Elwyn Beddingfield was tending to his cow pasture in Dearing when he came across a letter meant for Heaven.
From high atop his tractor he spotted a partially deflated white balloon tangled in some bushes in the distance.
Beddingfield said he’s found weather balloons in his fields before, but something was different about this one. As he got closer, he noticed a small, white ribbon tied to the base of the balloon.
“On the end of the ribbon was an envelope and a letter,” he said. “So I untied the ribbon and took the letter off of it and saw that it was addressed to ‘Taigen.’ No address or anything.”
When Beddingfield opened the envelope, he found a folded piece of loose leaf notebook paper with faint pencil markings from a girl named “Anna,” who was addressing her deceased friend, Taigen.
“I love you beyond measure and I will never forget you,” the letter said. “You are always in my heart ... I just still can’t believe that you are gone.”
Beddingfield didn’t know it at the time, but the letter had traveled almost 300 miles before settling on his quiet farm.
“After I read the letter, I was so touched that I said, ‘We’ve got to get this letter to the little girl’s parents,’” he said. “We had very little to go on, but I was just impressed that a young girl had the idea of writing a letter and sending it to her best friend in Heaven by tying it to a balloon and sending it up.”
Beddingfield took the letter to his law office on 13th Street and asked his legal assistant, Carol Eldridge, who he called the “Sherlock Holmes” of the office, if she could find out who Taigen was so that he could return the letter to her family.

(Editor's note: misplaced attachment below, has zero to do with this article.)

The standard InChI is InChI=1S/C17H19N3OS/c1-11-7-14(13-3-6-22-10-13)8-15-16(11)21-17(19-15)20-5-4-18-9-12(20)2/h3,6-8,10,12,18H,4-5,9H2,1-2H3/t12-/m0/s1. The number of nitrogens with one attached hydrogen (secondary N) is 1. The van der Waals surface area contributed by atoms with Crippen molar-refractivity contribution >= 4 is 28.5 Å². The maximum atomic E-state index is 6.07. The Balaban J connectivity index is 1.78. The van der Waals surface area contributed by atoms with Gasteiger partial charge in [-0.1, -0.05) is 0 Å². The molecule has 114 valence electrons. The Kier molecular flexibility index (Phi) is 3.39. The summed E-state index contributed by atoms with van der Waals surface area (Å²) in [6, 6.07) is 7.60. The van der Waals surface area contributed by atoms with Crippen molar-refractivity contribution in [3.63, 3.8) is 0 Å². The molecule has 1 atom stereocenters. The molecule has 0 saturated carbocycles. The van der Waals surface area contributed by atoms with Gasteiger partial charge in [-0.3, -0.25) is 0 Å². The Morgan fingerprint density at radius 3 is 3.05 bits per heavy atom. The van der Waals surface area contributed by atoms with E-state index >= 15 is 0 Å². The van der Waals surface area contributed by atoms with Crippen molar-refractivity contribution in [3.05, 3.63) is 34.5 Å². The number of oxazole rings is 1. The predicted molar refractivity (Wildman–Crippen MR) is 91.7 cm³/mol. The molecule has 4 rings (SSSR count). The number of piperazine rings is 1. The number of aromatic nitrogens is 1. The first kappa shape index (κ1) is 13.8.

“I gave her the information that morning,” he said. “When she came in later in the afternoon, Carol had just about the whole story.”
By using nothing more than a first name and context clues, Eldridge found the obituary of Taigen Brooke Black, 13 of Arab, Ala., in The Arab Tribune. Arab, a town of more than 8,000 people, is south of Huntsville, Ala.
Eldridge said Taigen passed away following a car accident on Oct. 20, just one week after her birthday.
Using the obituary, Eldridge was able to track down the funeral home that conducted Taigen’s services and get her grandparents’ home address.
The grandparents, who were in the car during the accident, survived with injuries that weren’t life threatening, Eldridge said. Taigen’s grandmother is still hospitalized. The couple had been raising their granddaughter, Eldridge said.
“While she’s recovering, I think that this will brighten her day to read something like this,” she said.
Beddingfield said he was particularly touched by the fact that Taigen was so well thought of by her friends and classmates. According to her obituary, Taigen was a member of the Arab Junior High School Beta Club, math team, girl’s basketball team, band and scholar’s bowl.
“The whole team will never forget you,” the letter continued. “We practice for you. Play for you. Win for you. And when the 7th grade girls win county champs they better put your name on the banner or I’m gonna be mad.”
Beddingfield said he hasn’t attempted to reach Taigen’s grandparents by phone, and that he and Eldridge have not tried to locate Anna, the girl who wrote the note.
The letter was to be mailed Wednesday afternoon, he said.